Archive for October, 2007

Healthy Cycling in Midlothian

Posted by chdot on October 30, 2007

A half day seminar to help encourage the development of cycling throughout Midlothian, On the Right Track, is being organised by HELPP (the Midlothian Healthy Living Partnership Project), in partnership with Cycling Scotland. It will be held on Friday 9th November in the Lesser Hall at Penicuik Town Hall (33 High Street – map) from 10am to 2pm. It “aims to encourage partnership working to increase the health and wellbeing of lapsed or novice cyclists and to raise awareness of local cycle networks.”

HELPP Development Worker, Sandra King, says, “we are bringing together local workers from the local authority, health and voluntary sector with an interest in promoting cycling in Midlothian. We have previously organised Cycle Training through Cycle Scotland and offered a Cycle Family Picnic during Bike Week (Midlothian Advertiser report) and are keen to take this work forward. We are using a participatory appraisal approach to ensure everyone has their say and can contribute their ideas. We are keen to strengthen the links between different agencies to pull together resources, knowledge and enthusiasm.”

The event is open to anyone wanting to encourage cycling in Midlothian. Flyer and application form.

Midlothian has it’s own Bicycle Recycling Project based at the Midlothian Advice & Resource Centre (MARC). It’s even possible to win a refurbished bike in a radio phone-in competition.

Posted in Bike Week, bikeweek, commuting, Core Path Network, cycle training, Cycling News, cycling world, cyclingedinburgh, EducatedTravel, HEALTH, Midlothian, paths, recycling, ride, Sustrans, walking, What the papers say | 1 Comment »

SNP Students Call For Velib Scheme in Edinburgh

Posted by chdot on October 27, 2007

Velib in Paris
Photo © Fr@nçois Lafite

A motion due to be debated at the SNP conference tomorrow says:

Conference commends the Mairie de Paris for launching Velib (official web site, BBC story, photos, YouTube video, a user’s report,), a low cost public bicycle scheme similar to those already in existence in other European capital cities such as Barcelona, Berlin and Copenhagen. Conference believes that a pilot scheme could be implemented in our capital city in conjunction with Edinburgh City Council and would further emphasise the SNP Government’s commitment to a greener and healthier Scotland.
Federation of Student Nationalists

Dave du Feu of Spokes has responded:

“As regards the velib scheme, we are all for this, but of course it is likely to work best if people feel that conditions on the roads are suitable. A lot has been done in Edinburgh, which is a good start, but a great deal more on cycle infrastructure would help take things much further.”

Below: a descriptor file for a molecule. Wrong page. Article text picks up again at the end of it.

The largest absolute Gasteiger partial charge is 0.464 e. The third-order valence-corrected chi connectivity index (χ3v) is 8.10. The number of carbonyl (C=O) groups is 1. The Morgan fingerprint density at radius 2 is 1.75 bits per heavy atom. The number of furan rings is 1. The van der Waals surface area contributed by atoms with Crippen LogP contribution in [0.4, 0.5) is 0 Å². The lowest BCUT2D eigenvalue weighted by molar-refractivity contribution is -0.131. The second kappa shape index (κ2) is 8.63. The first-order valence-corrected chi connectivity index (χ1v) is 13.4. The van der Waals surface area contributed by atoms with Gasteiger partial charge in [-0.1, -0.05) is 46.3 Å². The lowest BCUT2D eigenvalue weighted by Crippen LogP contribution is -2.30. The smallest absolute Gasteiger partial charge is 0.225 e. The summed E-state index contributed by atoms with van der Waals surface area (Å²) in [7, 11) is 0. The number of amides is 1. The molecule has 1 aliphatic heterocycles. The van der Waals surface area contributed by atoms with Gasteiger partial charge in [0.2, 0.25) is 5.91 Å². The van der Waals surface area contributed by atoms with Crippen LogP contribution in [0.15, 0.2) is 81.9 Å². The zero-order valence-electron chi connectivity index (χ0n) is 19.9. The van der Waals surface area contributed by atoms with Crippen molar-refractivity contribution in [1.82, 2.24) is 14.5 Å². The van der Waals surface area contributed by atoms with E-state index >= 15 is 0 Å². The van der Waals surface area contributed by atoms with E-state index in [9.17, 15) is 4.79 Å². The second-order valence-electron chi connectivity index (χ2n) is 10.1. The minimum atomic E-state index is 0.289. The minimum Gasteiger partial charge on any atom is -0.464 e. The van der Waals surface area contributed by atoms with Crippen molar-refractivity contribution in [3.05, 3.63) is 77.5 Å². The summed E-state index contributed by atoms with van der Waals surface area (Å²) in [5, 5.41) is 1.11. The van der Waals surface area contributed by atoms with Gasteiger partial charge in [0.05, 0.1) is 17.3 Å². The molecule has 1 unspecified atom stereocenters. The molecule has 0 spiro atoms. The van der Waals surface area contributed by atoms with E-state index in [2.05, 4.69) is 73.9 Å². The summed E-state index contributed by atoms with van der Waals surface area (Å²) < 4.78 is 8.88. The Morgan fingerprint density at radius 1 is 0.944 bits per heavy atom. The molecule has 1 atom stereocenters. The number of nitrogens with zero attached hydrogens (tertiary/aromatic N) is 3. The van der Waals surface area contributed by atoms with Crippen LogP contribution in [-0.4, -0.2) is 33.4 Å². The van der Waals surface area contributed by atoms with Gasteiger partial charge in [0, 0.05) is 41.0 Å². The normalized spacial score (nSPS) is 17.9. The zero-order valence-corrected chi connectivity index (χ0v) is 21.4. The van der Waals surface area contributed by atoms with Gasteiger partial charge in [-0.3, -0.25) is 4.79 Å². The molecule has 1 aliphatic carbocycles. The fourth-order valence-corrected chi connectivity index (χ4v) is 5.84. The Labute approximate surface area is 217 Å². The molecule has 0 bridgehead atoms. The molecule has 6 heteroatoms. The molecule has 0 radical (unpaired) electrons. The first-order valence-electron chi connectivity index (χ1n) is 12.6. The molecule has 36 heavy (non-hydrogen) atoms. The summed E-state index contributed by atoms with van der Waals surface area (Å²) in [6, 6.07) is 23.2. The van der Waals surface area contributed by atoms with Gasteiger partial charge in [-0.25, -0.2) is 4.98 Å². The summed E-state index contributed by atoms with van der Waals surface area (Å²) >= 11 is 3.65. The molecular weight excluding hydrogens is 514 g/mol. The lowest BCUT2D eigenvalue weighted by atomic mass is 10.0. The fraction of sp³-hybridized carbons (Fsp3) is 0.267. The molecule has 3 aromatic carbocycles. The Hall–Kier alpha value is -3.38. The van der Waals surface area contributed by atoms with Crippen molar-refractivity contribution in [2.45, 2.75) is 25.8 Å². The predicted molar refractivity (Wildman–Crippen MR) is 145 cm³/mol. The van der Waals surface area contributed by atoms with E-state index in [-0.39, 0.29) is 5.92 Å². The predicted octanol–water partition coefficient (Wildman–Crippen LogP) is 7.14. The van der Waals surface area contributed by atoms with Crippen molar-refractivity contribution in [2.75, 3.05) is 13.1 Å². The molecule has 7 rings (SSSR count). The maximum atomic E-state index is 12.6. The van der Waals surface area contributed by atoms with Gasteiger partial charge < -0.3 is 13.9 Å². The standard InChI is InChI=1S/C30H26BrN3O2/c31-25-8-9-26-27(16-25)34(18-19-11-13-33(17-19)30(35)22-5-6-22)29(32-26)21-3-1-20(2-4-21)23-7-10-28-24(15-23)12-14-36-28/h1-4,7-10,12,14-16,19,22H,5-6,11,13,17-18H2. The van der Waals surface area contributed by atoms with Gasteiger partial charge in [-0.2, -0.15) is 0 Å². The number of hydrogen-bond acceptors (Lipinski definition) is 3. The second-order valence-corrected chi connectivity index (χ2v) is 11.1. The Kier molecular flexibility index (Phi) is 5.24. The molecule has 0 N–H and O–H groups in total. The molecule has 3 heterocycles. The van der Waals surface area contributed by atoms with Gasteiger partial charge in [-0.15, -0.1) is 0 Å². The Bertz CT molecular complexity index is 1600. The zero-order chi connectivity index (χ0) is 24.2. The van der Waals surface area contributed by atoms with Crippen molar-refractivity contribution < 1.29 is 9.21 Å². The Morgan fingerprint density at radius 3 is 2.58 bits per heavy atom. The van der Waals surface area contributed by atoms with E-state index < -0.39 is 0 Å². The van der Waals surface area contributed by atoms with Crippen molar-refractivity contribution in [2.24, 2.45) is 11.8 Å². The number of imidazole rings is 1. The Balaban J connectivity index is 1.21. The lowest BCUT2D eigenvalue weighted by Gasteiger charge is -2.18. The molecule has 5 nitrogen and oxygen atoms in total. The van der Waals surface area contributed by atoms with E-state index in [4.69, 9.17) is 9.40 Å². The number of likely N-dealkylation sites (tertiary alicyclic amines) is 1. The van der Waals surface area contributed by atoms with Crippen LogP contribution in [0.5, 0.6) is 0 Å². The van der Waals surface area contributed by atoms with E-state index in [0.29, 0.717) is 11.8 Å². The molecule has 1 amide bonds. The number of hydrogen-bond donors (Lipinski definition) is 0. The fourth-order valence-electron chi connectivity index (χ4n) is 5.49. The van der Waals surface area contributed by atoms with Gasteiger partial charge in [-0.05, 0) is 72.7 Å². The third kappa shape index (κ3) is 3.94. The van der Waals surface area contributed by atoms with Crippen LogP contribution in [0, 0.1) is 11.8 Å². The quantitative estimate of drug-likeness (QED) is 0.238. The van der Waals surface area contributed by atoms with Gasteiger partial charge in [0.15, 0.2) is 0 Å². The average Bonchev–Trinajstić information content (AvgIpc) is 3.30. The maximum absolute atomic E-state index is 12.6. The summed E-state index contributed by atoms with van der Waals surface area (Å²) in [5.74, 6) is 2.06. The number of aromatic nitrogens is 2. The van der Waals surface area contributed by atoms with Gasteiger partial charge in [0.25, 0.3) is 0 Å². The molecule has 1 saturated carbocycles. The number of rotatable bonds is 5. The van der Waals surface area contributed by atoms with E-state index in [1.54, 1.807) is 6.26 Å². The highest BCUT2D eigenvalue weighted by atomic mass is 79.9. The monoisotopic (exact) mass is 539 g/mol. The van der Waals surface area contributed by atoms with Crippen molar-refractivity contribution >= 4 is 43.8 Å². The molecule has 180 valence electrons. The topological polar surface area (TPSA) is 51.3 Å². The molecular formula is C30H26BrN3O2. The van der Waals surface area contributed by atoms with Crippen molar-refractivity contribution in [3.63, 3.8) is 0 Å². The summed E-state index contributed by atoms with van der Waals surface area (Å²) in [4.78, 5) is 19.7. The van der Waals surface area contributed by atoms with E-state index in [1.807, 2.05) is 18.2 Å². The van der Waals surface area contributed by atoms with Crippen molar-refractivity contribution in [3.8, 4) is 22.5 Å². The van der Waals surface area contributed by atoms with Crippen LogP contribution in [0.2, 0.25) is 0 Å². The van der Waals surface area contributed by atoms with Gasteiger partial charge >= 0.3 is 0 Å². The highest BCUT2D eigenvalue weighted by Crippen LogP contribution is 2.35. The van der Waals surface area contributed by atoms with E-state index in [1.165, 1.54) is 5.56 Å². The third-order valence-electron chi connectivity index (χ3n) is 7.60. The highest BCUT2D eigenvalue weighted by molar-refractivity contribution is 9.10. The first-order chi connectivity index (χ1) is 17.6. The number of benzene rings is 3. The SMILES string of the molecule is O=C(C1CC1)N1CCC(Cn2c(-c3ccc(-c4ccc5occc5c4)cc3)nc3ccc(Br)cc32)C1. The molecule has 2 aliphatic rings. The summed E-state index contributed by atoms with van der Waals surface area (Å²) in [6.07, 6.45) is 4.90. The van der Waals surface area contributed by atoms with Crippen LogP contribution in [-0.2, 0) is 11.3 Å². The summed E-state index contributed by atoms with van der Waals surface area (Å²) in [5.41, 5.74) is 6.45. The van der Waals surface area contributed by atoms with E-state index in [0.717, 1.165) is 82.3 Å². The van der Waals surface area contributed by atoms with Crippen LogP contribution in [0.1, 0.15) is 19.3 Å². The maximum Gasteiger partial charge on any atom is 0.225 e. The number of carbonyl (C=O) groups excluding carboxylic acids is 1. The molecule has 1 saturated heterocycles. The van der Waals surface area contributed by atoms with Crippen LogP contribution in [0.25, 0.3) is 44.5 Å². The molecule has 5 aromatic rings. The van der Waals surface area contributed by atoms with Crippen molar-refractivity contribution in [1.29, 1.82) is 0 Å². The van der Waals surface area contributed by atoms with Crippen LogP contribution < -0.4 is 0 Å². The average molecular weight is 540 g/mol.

When the SNP formed the new Scottish Government in May, Spokes sent a letter to John Swinney MSP (Cabinet Secretary for Finance and Sustainable Growth) calling on the new Government to continue the financial support given to Sustrans, Cycling Scotland and local councils.

Conservative councillors in Edinburgh have already asked for the scheme to be looked at. Cllr Iain Whyte says, “I envisage
using it once I am in town to get between meetings.” He says the Council has looked at a London scheme which he regards as “inferior” and are now investigating continental ones like Velib and Velov “which I have used in Lyon”.

The Paris Velib scheme’s web site says “the first 30 minutes of every journey are always free of charge”, which would certainly encourage people to use them. First ScotRail is also looking into the possibilities of cycle hire at, or near, some of its stations. Let’s hope the Council is in touch with the train company to make sure the best solution is found.

Posted in bike security theft, City of Edinburgh Council, citycycling, commuting, cycle parking, Cycling News, cycling world, cyclingedinburgh, Edinburgh, Spokes, Sustrans, technology | 6 Comments »

Consultation on Midlothian Core Paths Plan Ends Today

Posted by chdot on October 26, 2007

Midlothian core paths
Unlike Edinburgh, which is allowing three months (details), Midlothian Council has only allowed a month to comment on its Core Path plans. Officially the last day is today, though there is a mention on the web site of the 28th (Sunday). There will be another 3 month formal consultation period next year.

Midlothian has conveniently carved up its domain into chunks. Each one is a PDF of around 1Mb. So if you have an interest in walk/cycle routes in parts of the county it would be worth a quick look – comments can be sent by e-mail to

Midlothian is not alone in not paying much attention to cross boundary links. Given the number of people who work in Edinburgh but live outside, this is disappointing. Many people would like a convenient (and safe) route into the city from the Dalkeith area. It is therefore a pity that there are no ‘aspirational’ dots in the area north of Dalkeith.

This is particularly surprising as it is the area that used to be known as the South East Wedge where the new settlement of Shawfair is due to be created sometime.